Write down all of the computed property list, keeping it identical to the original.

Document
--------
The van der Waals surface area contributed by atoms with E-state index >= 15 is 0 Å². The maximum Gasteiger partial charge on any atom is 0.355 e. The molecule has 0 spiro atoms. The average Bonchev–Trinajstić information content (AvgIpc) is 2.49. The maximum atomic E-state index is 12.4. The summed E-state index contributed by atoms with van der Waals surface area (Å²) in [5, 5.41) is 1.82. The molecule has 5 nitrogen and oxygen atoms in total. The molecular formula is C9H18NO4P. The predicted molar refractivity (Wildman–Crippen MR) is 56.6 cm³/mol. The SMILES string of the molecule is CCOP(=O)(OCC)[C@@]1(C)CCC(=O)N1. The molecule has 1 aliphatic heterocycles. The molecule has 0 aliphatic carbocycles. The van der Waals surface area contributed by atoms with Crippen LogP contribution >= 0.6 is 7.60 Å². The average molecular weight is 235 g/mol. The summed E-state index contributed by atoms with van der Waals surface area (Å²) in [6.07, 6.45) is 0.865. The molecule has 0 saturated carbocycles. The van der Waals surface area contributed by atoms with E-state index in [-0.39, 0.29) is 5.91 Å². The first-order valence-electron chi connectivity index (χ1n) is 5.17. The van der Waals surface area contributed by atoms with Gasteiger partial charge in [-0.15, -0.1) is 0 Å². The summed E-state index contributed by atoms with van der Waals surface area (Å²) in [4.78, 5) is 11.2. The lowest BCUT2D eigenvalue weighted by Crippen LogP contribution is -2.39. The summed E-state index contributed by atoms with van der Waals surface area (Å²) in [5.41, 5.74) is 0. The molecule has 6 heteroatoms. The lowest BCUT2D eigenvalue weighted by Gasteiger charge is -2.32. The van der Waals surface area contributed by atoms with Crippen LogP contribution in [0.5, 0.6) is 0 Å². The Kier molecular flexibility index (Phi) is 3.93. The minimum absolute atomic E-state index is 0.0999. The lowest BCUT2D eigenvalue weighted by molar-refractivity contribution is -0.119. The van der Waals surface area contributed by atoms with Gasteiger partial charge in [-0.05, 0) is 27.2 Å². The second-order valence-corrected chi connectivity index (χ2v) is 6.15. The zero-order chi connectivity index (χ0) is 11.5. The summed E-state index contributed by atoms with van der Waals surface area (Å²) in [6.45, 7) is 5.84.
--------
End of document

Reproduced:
The van der Waals surface area contributed by atoms with E-state index >= 15 is 0 Å². The maximum Gasteiger partial charge on any atom is 0.355 e. The molecule has 0 spiro atoms. The average Bonchev–Trinajstić information content (AvgIpc) is 2.49. The maximum atomic E-state index is 12.4. The summed E-state index contributed by atoms with van der Waals surface area (Å²) in [5, 5.41) is 1.82. The molecule has 5 nitrogen and oxygen atoms in total. The molecular formula is C9H18NO4P. The predicted molar refractivity (Wildman–Crippen MR) is 56.6 cm³/mol. The SMILES string of the molecule is CCOP(=O)(OCC)[C@@]1(C)CCC(=O)N1. The molecule has 1 aliphatic heterocycles. The molecule has 0 aliphatic carbocycles. The van der Waals surface area contributed by atoms with Crippen LogP contribution >= 0.6 is 7.60 Å². The average molecular weight is 235 g/mol. The summed E-state index contributed by atoms with van der Waals surface area (Å²) in [6.07, 6.45) is 0.865. The molecule has 0 saturated carbocycles. The van der Waals surface area contributed by atoms with E-state index in [-0.39, 0.29) is 5.91 Å². The first-order valence-electron chi connectivity index (χ1n) is 5.17. The van der Waals surface area contributed by atoms with Gasteiger partial charge in [-0.15, -0.1) is 0 Å². The summed E-state index contributed by atoms with van der Waals surface area (Å²) in [4.78, 5) is 11.2. The lowest BCUT2D eigenvalue weighted by Crippen LogP contribution is -2.39. The summed E-state index contributed by atoms with van der Waals surface area (Å²) in [5.41, 5.74) is 0. The molecule has 6 heteroatoms. The lowest BCUT2D eigenvalue weighted by Gasteiger charge is -2.32. The van der Waals surface area contributed by atoms with Crippen LogP contribution in [0.5, 0.6) is 0 Å². The Kier molecular flexibility index (Phi) is 3.93. The minimum absolute atomic E-state index is 0.0999. The lowest BCUT2D eigenvalue weighted by molar-refractivity contribution is -0.119. The van der Waals surface area contributed by atoms with Gasteiger partial charge in [-0.05, 0) is 27.2 Å². The second-order valence-corrected chi connectivity index (χ2v) is 6.15. The zero-order chi connectivity index (χ0) is 11.5. The summed E-state index contributed by atoms with van der Waals surface area (Å²) in [6.45, 7) is 5.84.